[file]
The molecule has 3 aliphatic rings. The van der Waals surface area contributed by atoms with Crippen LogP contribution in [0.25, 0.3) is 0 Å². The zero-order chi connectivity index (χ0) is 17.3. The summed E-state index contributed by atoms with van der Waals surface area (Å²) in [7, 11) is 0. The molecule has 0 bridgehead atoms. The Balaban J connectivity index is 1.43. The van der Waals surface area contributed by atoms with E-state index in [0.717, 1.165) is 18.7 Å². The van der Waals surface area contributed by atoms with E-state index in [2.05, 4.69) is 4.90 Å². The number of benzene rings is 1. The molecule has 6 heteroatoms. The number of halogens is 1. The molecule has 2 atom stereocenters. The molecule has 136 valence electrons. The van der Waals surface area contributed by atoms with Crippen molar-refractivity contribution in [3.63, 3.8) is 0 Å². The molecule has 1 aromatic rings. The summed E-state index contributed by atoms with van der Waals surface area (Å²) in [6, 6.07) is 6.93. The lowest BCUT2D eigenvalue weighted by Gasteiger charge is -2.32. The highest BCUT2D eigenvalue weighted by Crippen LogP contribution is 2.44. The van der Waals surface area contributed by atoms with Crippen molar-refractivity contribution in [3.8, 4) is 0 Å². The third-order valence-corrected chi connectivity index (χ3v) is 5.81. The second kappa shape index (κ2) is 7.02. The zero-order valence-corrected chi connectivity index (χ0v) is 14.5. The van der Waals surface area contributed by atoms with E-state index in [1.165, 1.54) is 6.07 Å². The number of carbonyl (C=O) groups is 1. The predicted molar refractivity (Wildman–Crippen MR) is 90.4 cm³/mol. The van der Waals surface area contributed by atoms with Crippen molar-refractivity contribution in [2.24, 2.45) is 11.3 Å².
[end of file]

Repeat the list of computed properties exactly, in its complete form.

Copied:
The molecule has 3 aliphatic rings. The van der Waals surface area contributed by atoms with Crippen LogP contribution in [0.25, 0.3) is 0 Å². The zero-order chi connectivity index (χ0) is 17.3. The summed E-state index contributed by atoms with van der Waals surface area (Å²) in [7, 11) is 0. The molecule has 0 bridgehead atoms. The Balaban J connectivity index is 1.43. The van der Waals surface area contributed by atoms with E-state index in [0.717, 1.165) is 18.7 Å². The van der Waals surface area contributed by atoms with E-state index in [2.05, 4.69) is 4.90 Å². The number of benzene rings is 1. The molecule has 6 heteroatoms. The number of halogens is 1. The molecule has 2 atom stereocenters. The molecule has 136 valence electrons. The van der Waals surface area contributed by atoms with Crippen molar-refractivity contribution in [3.63, 3.8) is 0 Å². The molecule has 1 aromatic rings. The summed E-state index contributed by atoms with van der Waals surface area (Å²) in [6, 6.07) is 6.93. The lowest BCUT2D eigenvalue weighted by Gasteiger charge is -2.32. The highest BCUT2D eigenvalue weighted by Crippen LogP contribution is 2.44. The van der Waals surface area contributed by atoms with Crippen molar-refractivity contribution in [3.8, 4) is 0 Å². The third-order valence-corrected chi connectivity index (χ3v) is 5.81. The second kappa shape index (κ2) is 7.02. The zero-order valence-corrected chi connectivity index (χ0v) is 14.5. The van der Waals surface area contributed by atoms with E-state index in [1.165, 1.54) is 6.07 Å². The number of carbonyl (C=O) groups is 1. The predicted molar refractivity (Wildman–Crippen MR) is 90.4 cm³/mol. The van der Waals surface area contributed by atoms with Crippen molar-refractivity contribution in [2.24, 2.45) is 11.3 Å².